Following the match, Sabu shakes Myers hand.

Before the match, Terry Funk gets on the house mic and curses at Cactus Jack for what happened the last time at the ECW Arena where Funk was set on fire.

Tommy Dreamer & Terry Funk beat Raven & Cactus Jack when Funk pins Raven after Dreamer piledrives Raven on a chair at 13:40:

In keeping with his pro-WCW gimmick, Jack wears a Dungeon of Doom t-shirt.  There is no effort to make this a conventional tag match as Funk unloads a garbage full of weapons, something a young New Jack must have taken notes on.  Dreamer and Funk beat up referee Jim Molineaux for some reason too.  The highlight of the match is Jack removing his Dungeon shirt to display a “Forgive me, Uncle Eric” shirt that has Eric Bischoff’s face on it.  That allows Dreamer to pull the shirt over Cactus’ face and lay in blows, making it appear that Bischoff is getting punched or hit with a chair.  When t-shirt usage is the highlight of the match that is a problem, though.  Everyone bleeds and Jack cannot pin Funk because there is no referee.  So, Bill Alfonso and Taz come to do the job, laying in some shots on Funk before Dreamer confronts them and Taz is reluctant to fight his friend.  They leave as Molineaux gets back in the picture – something that does not make a lot of sense because Alfonso loved to stir things up rather than retreat from the field – and Dreamer lays out the heels.  For a guy obsessed with beating Raven he also does not care that Funk steals his pin either.  The problem with these wild weapons brawls is they get old quick.  If this were cut in half, it would have served the same purpose.  The weapons shots become repetitive and ineffective too, which hurts the finish.  Other reviewers love the match and mileage will vary depending on your love of garbage brawling, but this was a lot of mindless chaos that plodded along until it ran out of steam.  Rating:  **

Following the decision, Jack and Raven beat up their opponents, with Raven DDTing Dreamer and Jack choking Funk with an audio cable.  Raven does his crucifixion pose bloodied and with barbed wire around his head to end the show.

The Last Word:  Some have crowned this as the best ECW event of all-time and from a storyline perspective it might deserve some of that label because of Sabu’s return, the debut of the Blue Meanie, and Taz’s turn.  However, on a wrestling level the main event was a lot of nothing, Sabu’s in-ring return was flat, the Public Enemy were exposed as unable to wrestle a somewhat normal tag team match, and even the Mexican Death match was underwhelming compared to what Rey Misterio, Jr. and Psicosis were capable of in other matches.  Compared to the hype this show received going in, one would have to say it did not clear that bar.  But one of the things that made ECW great was its ability to hide the shortcomings of its roster so it will be interesting to see how Hardcore TV, which is how most of the public consumed ECW during this period, frames this show.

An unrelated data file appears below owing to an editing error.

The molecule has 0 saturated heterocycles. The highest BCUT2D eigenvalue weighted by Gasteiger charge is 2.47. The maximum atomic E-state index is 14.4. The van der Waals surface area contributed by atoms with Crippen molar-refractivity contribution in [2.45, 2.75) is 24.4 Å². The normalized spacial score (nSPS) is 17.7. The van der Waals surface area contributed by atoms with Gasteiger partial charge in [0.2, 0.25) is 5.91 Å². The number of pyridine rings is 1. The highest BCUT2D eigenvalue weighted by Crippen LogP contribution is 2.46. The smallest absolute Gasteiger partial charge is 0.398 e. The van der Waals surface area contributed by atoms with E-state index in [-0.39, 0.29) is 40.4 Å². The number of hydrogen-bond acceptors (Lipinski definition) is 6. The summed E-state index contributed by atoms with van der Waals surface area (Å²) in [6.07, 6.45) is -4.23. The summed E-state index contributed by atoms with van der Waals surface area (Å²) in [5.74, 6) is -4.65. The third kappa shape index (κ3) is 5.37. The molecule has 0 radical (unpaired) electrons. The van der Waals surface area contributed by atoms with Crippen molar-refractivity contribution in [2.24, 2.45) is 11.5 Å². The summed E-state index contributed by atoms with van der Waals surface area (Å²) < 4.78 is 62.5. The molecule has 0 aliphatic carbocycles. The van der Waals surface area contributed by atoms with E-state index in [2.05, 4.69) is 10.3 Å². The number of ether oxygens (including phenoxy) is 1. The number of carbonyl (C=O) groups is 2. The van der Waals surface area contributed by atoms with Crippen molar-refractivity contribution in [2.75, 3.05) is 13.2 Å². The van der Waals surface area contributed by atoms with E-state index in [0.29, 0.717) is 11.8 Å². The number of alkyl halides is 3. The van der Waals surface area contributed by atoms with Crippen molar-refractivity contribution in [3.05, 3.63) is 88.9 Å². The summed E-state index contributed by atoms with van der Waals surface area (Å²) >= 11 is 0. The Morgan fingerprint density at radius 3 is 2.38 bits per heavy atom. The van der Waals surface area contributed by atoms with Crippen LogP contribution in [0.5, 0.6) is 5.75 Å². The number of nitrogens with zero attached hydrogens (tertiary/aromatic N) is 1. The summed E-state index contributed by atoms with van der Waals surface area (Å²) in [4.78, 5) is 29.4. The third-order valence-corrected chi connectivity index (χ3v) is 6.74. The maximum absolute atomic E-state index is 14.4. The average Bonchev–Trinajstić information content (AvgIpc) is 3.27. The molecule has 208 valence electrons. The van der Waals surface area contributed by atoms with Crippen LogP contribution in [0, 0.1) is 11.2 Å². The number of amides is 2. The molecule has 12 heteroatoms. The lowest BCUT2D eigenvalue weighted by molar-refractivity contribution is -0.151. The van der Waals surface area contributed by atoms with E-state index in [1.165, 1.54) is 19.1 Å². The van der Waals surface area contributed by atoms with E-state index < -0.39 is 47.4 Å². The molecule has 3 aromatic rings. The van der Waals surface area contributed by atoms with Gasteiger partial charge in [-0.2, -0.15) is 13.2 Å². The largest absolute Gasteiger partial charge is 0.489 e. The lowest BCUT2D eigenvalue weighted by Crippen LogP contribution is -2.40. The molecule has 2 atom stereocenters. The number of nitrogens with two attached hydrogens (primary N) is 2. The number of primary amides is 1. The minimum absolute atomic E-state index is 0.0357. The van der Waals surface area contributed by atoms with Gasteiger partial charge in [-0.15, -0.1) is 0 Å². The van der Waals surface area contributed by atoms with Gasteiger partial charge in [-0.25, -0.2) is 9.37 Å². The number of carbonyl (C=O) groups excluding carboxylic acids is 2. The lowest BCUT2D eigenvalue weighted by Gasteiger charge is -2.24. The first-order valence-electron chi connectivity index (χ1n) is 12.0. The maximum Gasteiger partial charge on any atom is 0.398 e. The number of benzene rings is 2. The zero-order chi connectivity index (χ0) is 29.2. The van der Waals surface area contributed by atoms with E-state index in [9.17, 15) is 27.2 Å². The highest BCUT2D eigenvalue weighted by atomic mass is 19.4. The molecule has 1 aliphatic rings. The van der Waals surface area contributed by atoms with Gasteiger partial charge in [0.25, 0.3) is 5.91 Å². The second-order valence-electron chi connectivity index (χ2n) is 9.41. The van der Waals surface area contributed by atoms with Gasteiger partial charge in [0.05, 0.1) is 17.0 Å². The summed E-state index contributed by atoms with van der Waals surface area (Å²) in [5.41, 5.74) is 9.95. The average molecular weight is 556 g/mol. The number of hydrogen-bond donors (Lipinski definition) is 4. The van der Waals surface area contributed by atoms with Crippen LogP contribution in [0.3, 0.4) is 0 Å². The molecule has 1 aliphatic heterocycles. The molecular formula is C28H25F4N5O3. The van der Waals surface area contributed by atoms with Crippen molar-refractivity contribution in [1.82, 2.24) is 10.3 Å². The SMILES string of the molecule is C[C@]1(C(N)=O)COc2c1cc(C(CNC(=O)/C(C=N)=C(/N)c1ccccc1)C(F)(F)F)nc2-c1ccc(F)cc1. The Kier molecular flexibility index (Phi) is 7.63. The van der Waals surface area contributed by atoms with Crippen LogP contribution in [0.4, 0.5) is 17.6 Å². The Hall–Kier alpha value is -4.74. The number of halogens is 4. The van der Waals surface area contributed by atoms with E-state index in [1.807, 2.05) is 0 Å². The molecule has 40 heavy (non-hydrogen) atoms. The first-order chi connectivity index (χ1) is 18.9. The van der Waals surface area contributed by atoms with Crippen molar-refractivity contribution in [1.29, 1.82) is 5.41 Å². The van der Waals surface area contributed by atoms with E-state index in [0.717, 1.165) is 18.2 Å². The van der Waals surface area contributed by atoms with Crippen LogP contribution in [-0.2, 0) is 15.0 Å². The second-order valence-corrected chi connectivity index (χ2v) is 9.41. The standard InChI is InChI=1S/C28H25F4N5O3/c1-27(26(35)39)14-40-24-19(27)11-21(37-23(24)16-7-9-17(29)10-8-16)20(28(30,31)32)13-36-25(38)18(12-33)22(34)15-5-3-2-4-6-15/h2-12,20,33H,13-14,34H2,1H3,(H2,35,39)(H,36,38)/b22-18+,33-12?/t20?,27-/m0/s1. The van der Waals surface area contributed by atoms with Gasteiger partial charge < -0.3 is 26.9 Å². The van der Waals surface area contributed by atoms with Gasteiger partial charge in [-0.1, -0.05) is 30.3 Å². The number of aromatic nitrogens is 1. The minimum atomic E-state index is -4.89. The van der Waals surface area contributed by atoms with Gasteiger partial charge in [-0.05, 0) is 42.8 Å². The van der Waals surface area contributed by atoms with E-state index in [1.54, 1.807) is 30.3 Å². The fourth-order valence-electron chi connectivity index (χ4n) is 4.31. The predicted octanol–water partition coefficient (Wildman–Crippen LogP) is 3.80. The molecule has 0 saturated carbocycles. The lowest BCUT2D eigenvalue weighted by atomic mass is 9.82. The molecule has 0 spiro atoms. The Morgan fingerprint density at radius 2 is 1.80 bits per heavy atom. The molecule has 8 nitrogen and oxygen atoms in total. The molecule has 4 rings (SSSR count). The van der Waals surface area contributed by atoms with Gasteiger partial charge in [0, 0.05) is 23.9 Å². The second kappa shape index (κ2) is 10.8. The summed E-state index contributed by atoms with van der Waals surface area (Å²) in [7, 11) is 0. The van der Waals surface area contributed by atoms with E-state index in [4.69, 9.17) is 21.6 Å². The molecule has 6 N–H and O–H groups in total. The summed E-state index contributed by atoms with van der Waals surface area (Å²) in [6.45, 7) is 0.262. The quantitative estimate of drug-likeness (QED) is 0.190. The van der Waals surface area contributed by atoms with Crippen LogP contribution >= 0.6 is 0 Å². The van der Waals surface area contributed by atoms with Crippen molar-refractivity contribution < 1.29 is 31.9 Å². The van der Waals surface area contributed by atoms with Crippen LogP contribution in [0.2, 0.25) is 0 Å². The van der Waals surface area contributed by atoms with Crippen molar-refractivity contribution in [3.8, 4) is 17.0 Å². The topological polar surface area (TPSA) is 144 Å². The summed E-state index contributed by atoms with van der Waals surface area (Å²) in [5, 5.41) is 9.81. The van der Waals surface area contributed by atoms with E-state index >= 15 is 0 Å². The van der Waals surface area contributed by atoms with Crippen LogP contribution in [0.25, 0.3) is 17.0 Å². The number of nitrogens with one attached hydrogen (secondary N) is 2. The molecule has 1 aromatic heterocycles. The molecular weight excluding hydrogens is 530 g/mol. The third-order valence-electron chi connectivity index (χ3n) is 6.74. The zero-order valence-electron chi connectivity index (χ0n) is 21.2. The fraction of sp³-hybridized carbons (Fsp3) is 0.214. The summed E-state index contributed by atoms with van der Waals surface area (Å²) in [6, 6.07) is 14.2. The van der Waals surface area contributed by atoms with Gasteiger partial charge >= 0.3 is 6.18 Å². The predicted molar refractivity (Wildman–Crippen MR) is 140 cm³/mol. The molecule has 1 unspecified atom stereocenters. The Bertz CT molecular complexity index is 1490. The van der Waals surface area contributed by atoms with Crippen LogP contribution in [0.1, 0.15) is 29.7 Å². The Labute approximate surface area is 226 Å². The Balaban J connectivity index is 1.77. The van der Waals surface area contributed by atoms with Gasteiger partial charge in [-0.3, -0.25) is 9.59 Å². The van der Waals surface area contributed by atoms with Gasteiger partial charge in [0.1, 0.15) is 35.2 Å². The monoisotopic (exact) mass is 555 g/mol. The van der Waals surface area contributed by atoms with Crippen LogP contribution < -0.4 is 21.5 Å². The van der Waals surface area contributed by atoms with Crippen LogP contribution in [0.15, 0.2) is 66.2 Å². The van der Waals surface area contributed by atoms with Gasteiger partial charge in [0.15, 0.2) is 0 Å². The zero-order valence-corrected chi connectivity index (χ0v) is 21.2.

Backstage News*:  The Public Enemy worked a dark match against WWF Tag Team Champions the Smoking Gunns at Survivor Series in Washington, D.C., losing in what observers said was booked as a glorified squash.

*Shane Douglas was backstage at the ECW card in Jim Thorpe, Pennsylvania on November 17, leading people to believe that he might be returning to the company in the near future. 

*In talent relations news, Sabu agreed to return at November to Remember on November 1 but does not have a long-term deal signed with ECW.  Sabu’s appearance resulted in WCW firing him, which Sabu reportedly found out about by calling the WCW Hotline.  If Sabu returns to ECW long-term it will complicate issues with NWA promoter Dennis Coraluzzo.  Coraluzzo booked Sabu to face Hakushi in Camden earlier in the day on Saturday and had to create a disqualification finish because the WWF freaked out about one of their talents facing someone that they believed was under WCW contract.  Coraluzzo was planning on a Sabu-Devon Storm main event in December since he had Storm interfere in the Sabu-Hakushi match and was blindsided that Sabu was working November to Remember since Sabu never told him about it before it happened.  However, Sabu reportedly wants to keep working for Coraluzzo, which is unlikely if he were to work regularly for ECW again.  There are rumors that Sabu was paid $3,000 to appear at November to Remember and might be paid $2,000 per appearance there in the future.  Woman is denying rumors that she is going to WCW.  Konnan gave notice to Paul Heyman that November to Remember would be his last show because he was going to WCW.  Heyman tried to talk him into going to the WWF because he could split his dates between the two promotions but Konnan was not having it.  However, Konnan has promised Heyman that he will continue to help him book AAA talent.

*Backstage news is sourced from Dave Meltzer’s Wrestling Observer for November 27.

Up Next:  ECW Hardcore TV for November 21!